LETTERS TO EDITOR
Year : 2020 | Volume
: 14 | Issue : 4 | Page : 551--552
Anesthetic management of a patient with Susac syndrome: A rare neurological disorder
Ankur Khandelwal, Chandrakant Prasad, Navdeep Sokhal, Arvind Chaturvedi
Department of Neuroanaesthesiology and Critical Care, All India Institute of Medical Sciences, New Delhi, India
Dr. Navdeep Sokhal
Department of Neuroanaesthesiology and Critical Care, All India Institute of Medical Sciences, New Delhi
|How to cite this article:|
Khandelwal A, Prasad C, Sokhal N, Chaturvedi A. Anesthetic management of a patient with Susac syndrome: A rare neurological disorder.Saudi J Anaesth 2020;14:551-552
|How to cite this URL:|
Khandelwal A, Prasad C, Sokhal N, Chaturvedi A. Anesthetic management of a patient with Susac syndrome: A rare neurological disorder. Saudi J Anaesth [serial online] 2020 [cited 2021 Jan 25 ];14:551-552
Available from: https://www.saudija.org/text.asp?2020/14/4/551/296024
A 35-year-old, 70 kg male presented with a history of bifrontal headache associated with nausea and vomiting, sensorineural hearing loss (L > R), unsteady gait, bilateral partial visual loss, diplopia, and bilateral optical disc edema with peripapillary exudation. The patient had already received intravenous (IV) methylprednisolone, five cycles of plasma exchange therapy, cyclophosphamide, and intratympanic dexamethasone and was now scheduled for duramater and brain biopsy. In the operating room, the patient complained of severe headache and nausea. As such, prior to induction of anesthesia, we examined the optic nerve sheath diameter (ONSD) using ultrasound and found an average of 5.2 mm (right eye) and 5.1 (left eye) suggesting raised intracranial pressure (ICP). The patient had a stable heart rate (80/min), noninvasive blood pressure (130/80 mm Hg) and oxygen saturation (99%). Induction of anesthesia was done with fentanyl (2 mcg/kg) and propofol (2mg/kg). Rocuronium (1 mg/kg) was used for tracheal intubation. After 5 mins of induction, we again performed ONSD which showed approximately 4.5 mm in both eyes. Maintenance of anesthesia was done with oxygen and air (1:1) along with intravenous propofol infusion titrated to maintain BIS of 50–60. Intermittent rocuronium and fentanyl were used for muscle relaxation and pain alleviation, respectively. No volatile anesthetic agent was used. Ventilation was adjusted to maintain PaCO2 between 30–35 mm Hg. Mannitol (0.5mg/kg) was administered at the beginning of minicraniotomy. Around 1100 ml of normal saline (0.9% NS) was used as maintenance fluid during surgery. The intraoperative course was uneventful. Tracheal extubation was done successfully at the end of the surgery. After 15 mins of extubation, we again performed the ONSD which showed 4.3 mm (right eye) and 4.2 mm (left eye).
Susac syndrome (SS) is an autoimmune endotheliopathy, consisting of a clinical triad of encephalopathy with or without focal neurological signs, branch retinal artery occlusions, and hearing loss. It is characterized by micrangiopathy affecting the precapillary arterioles of retina, inner ear, and cerebral parenchyma and, thus, is also known as SICRET (small infarctions of cochlear, retinal, and encephalic tissue) syndrome. The MR scans in SS show a rather distinctive pattern of supratentorial white matter lesions that always involve the corpus callosum. There is often deep gray matter, posterior fossa involvement, and frequent parenchymal with occasional leptomeningeal enhancement.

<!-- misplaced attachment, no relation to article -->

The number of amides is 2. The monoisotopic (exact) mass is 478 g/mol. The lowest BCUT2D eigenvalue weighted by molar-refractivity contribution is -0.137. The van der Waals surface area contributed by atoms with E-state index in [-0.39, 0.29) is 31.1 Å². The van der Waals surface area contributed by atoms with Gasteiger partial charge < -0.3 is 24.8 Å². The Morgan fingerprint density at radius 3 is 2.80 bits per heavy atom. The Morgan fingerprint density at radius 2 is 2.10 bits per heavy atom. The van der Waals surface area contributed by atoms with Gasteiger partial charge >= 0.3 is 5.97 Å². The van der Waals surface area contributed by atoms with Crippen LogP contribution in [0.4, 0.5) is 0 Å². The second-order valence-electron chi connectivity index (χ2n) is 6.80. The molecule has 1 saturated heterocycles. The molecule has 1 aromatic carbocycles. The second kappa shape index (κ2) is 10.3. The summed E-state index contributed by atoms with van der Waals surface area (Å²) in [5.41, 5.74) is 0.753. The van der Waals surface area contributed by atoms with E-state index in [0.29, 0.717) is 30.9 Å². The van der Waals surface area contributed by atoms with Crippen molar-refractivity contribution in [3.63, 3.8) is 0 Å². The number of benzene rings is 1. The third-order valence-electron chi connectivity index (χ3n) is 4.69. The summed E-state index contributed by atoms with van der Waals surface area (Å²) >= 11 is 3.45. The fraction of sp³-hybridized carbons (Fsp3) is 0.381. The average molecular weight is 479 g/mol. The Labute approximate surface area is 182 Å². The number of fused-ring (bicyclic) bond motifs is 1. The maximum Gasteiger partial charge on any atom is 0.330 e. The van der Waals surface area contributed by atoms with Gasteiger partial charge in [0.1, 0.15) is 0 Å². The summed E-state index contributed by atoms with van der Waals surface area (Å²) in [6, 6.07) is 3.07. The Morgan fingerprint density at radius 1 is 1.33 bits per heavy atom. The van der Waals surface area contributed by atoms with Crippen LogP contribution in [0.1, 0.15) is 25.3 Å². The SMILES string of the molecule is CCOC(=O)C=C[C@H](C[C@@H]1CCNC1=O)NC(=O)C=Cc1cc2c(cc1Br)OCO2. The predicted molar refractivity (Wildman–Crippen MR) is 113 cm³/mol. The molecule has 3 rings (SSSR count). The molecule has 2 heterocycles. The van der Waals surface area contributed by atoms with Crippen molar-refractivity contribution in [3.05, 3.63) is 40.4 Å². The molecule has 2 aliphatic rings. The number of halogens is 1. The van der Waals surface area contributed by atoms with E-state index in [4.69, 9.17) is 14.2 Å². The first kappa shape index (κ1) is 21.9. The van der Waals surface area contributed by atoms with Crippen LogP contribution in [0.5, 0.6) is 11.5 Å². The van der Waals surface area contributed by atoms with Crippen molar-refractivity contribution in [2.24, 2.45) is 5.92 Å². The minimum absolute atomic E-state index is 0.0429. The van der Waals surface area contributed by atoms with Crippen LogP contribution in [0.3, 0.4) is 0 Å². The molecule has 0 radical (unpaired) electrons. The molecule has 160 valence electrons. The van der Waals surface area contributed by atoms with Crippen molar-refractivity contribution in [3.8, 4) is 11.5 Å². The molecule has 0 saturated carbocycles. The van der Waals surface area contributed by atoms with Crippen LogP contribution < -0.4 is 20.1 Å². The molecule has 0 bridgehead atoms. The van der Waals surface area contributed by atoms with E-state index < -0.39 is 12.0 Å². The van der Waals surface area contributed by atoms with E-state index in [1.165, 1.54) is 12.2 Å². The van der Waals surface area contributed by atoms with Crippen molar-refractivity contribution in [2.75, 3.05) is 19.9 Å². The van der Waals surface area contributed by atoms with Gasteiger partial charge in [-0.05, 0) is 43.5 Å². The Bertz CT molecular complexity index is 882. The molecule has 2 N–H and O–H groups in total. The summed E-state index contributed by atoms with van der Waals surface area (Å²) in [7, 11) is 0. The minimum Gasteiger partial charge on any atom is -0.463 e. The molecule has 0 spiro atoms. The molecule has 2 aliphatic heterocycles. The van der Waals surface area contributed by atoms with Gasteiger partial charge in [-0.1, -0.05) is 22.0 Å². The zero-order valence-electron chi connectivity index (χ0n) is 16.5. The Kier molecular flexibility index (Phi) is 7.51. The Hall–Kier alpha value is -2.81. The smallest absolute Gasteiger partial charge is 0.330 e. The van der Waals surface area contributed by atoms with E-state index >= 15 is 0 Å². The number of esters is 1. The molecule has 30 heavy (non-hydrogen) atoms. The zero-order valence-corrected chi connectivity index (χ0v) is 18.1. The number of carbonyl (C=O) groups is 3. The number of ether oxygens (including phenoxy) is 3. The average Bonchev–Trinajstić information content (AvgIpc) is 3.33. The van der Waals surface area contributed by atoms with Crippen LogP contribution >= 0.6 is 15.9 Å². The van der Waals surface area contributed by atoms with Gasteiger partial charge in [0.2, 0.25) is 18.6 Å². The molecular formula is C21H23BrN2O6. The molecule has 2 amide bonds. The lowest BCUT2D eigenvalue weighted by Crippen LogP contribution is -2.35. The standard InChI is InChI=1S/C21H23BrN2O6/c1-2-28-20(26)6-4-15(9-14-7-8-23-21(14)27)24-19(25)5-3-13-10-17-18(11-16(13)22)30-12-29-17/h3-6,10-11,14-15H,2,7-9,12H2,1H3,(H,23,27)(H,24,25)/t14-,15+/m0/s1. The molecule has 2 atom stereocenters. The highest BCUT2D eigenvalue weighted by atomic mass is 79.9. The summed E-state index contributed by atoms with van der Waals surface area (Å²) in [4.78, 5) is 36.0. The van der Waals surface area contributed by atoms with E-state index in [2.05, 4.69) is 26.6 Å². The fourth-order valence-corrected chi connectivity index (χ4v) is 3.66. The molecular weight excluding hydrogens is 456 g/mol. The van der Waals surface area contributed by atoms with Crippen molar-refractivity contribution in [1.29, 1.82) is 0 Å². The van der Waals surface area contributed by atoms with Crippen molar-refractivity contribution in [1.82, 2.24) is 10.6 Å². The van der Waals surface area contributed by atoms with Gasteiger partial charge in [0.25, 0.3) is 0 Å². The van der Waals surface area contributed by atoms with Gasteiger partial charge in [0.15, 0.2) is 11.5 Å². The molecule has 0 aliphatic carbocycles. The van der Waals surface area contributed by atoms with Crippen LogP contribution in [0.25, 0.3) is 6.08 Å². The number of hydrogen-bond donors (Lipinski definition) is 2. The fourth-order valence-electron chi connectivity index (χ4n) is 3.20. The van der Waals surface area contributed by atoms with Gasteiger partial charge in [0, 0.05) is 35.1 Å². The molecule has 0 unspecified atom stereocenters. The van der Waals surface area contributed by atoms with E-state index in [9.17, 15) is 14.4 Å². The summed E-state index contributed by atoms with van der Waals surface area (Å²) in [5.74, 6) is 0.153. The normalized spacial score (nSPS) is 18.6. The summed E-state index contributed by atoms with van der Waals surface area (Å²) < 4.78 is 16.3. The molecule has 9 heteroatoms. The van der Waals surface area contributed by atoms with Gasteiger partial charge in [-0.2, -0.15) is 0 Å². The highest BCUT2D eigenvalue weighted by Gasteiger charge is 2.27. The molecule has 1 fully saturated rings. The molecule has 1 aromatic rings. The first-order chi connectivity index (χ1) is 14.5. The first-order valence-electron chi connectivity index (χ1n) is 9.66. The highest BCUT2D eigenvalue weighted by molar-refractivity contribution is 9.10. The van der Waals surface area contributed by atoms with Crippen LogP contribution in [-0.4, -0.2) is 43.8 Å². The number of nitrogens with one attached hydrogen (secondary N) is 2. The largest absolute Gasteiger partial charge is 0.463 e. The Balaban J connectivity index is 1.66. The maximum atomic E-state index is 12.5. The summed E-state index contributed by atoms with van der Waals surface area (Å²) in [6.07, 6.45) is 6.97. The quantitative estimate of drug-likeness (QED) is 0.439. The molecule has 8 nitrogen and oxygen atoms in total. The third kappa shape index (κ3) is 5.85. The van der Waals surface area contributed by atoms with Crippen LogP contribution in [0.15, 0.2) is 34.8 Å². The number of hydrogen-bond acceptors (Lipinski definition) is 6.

In our case, both induction and maintenance of anesthesia were done with intravenous propofol known to cause cerebral vasoconstriction and reduced ICP. Nitrous oxide was avoided as it has negative effects on cerebral hemodynamics. We also avoided halogenated volatile anesthetics as they cause cerebral vasodilatation. Utmost importance was given to maintaining adequate depth of anesthesia, skeletal immobilization, and pain alleviation. Mild hyperventilation was done to a level not below PaCO2 of 30 mm Hg. Hypotonic solutions were avoided intraoperatively. In our case, we utilized ONSD as an important noninvasive diagnostic tool for intracranial hypertension. The optic nerve sheath is an anatomical extension of the duramater, and the subarachnoid space around the optic nerve is continuous with the intracranial subarachnoid space. Dilatation of optic nerve sheath has been shown to be a much earlier manifestation of ICP rise.
Thus, SS being an extremely rare neurological disorder, improved understanding of this disease is crucial. Baseline neurological status including fundoscopic and audiometric examination should be documented. A proper history of concomitant drug therapy and its associated interaction with anesthetic drugs should also be kept in mind. In our case, we had administered propofol and instituted mild hyperventilation only to negate the effects of raised ICP; however, it should be kept in mind that in the absence of raised ICP, this anesthetic technique may not be advisable as it can worsen cerebral-retinal-cochlear perfusion in an already existing microangiopathic state. Volatile anesthetics with normocapnia would be desirable in the absence of raised ICP. Thus, anesthetic technique in SS should be modified based on the presence or absence of intracranial hypertension. Since no literature has previously described anesthetic management in SS, we believe that our report brings some insight into the pathophysiology of this disorder and, thus, understanding perioperative anesthetic implications.
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Conflicts of interest
There are no conflicts of interest.
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